|dc.description.abstract||This dissertation is comprised of two essays focused on the central theme of sovereign default. In the first essay, I detail a method to improve forecasting models of sovereign default by evaluating the impact of a country's composition of debt. For my second essay, I assess the long-horizon impact of a sovereign default episode on a country's economic volatility.
A country's external debt relative to gross domestic product is positively associated with the probability of being in default. Aggregate measures of external debt are commonly used for this type of risk analysis. However, based on the details of each loan, there are numerous subsets of external debt. Using a dataset of 32 developing countries from 1971-2010, I find that short-term debt, commercial bank loans, and concessional debt owed to other countries are the categories responsible for the positive relationship between the aggregate and the probability of being in default. In addition to isolating the categories driving the relationship between total external debt and sovereign default, I distinguish between the associated impact of each debt category on the probability of entering default and the probability of prolonging default. This is an important distinction as some subsets, such as bonds and multilateral concessional debt, are only related to the probability of entering default, while others, such as the use of IMF credit, are only significant when a country is already in default. Additionally, I find that short-term debt, commercial bank loans, and concessional bilateral debt positively affect both the probability of entering default as well as the probability of remaining in default. Focusing on the composition of external debt provides a more complete picture of the effect of debt on the probability of default, allowing for more precise forecasts of default probabilities.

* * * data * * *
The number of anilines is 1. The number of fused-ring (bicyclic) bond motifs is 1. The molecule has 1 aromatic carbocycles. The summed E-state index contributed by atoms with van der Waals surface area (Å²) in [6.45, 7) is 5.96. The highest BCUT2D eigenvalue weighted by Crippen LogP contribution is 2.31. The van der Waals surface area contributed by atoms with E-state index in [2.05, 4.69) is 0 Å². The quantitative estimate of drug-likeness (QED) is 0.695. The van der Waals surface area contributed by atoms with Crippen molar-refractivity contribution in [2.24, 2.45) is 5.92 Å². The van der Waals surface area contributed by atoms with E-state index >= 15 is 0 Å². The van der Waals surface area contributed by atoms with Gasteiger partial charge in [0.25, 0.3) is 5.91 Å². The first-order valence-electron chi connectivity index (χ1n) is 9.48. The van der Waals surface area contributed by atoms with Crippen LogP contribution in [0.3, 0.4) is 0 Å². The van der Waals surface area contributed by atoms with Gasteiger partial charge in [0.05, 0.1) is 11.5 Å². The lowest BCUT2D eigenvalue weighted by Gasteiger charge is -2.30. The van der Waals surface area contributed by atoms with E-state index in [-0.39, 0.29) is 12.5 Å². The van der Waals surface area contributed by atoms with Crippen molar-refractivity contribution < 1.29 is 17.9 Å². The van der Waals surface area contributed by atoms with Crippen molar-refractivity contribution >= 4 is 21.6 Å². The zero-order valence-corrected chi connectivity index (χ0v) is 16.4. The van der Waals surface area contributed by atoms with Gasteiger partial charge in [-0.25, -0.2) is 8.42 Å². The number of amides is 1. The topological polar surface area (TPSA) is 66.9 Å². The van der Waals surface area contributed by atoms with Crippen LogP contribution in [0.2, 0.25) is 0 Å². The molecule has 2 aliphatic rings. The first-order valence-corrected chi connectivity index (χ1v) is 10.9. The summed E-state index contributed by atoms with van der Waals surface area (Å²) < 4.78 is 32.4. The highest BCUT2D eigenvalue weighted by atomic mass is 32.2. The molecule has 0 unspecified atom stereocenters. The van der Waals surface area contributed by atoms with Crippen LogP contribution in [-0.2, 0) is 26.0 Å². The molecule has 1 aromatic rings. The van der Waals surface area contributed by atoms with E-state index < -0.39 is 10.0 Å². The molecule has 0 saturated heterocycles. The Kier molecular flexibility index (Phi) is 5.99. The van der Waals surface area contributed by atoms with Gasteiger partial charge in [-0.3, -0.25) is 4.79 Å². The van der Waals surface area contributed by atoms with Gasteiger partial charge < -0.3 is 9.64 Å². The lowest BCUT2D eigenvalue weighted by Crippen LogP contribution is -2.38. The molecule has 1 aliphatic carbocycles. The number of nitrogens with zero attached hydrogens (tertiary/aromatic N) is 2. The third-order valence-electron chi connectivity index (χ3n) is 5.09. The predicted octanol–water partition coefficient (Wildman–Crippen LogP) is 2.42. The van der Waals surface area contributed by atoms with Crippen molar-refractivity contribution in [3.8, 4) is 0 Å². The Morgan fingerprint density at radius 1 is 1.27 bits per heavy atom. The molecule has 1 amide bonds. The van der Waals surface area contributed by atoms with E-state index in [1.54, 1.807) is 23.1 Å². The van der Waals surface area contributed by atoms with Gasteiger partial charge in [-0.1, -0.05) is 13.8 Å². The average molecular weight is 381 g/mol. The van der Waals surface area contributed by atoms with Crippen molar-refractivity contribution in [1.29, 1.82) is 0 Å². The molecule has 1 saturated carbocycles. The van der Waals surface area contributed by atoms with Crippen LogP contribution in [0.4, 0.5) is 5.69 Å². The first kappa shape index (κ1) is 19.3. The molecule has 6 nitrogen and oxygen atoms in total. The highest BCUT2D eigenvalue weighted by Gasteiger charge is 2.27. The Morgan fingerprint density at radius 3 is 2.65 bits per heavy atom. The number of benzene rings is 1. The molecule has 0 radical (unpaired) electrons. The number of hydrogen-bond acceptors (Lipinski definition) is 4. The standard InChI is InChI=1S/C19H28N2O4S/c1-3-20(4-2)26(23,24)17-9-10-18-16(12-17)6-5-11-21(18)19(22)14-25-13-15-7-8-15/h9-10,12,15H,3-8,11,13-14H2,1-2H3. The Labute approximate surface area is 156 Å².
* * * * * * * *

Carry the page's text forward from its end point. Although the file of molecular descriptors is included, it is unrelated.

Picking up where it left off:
In my second chapter, I evaluate the impact of sovereign default on the volatility of gross domestic product, a relationship related to two strands of literature: one focused on the impact of sovereign default on output and another that evaluates the impact of economic volatility on growth in output. In addition to bridging the gap between the existing strands of literature, the dataset and techniques employed in this analysis offer advantages over those currently in use. First, the use of the Beveridge-Nelson decomposition addresses issues encountered by other, common trend-cycle decomposition methods. Second, this dataset, which spans 1870-2008, includes more sovereign default episodes per country, allowing for a richer region-specific evaluation. Using a dataset of 7 South American countries, I find that the volatility of output decreases following a sovereign default episode. Taking advantage of the considerable longitudinal dimension, I am also able to assess the impact of volatility on economic growth by looking at different sub-periods. I show evidence that from 1870-1959, economic volatility is positively related to growth while from 1960-2008, a commonly used time period in the literature, there is no effect. These findings suggest that volatility's influence on economic growth may change over time.||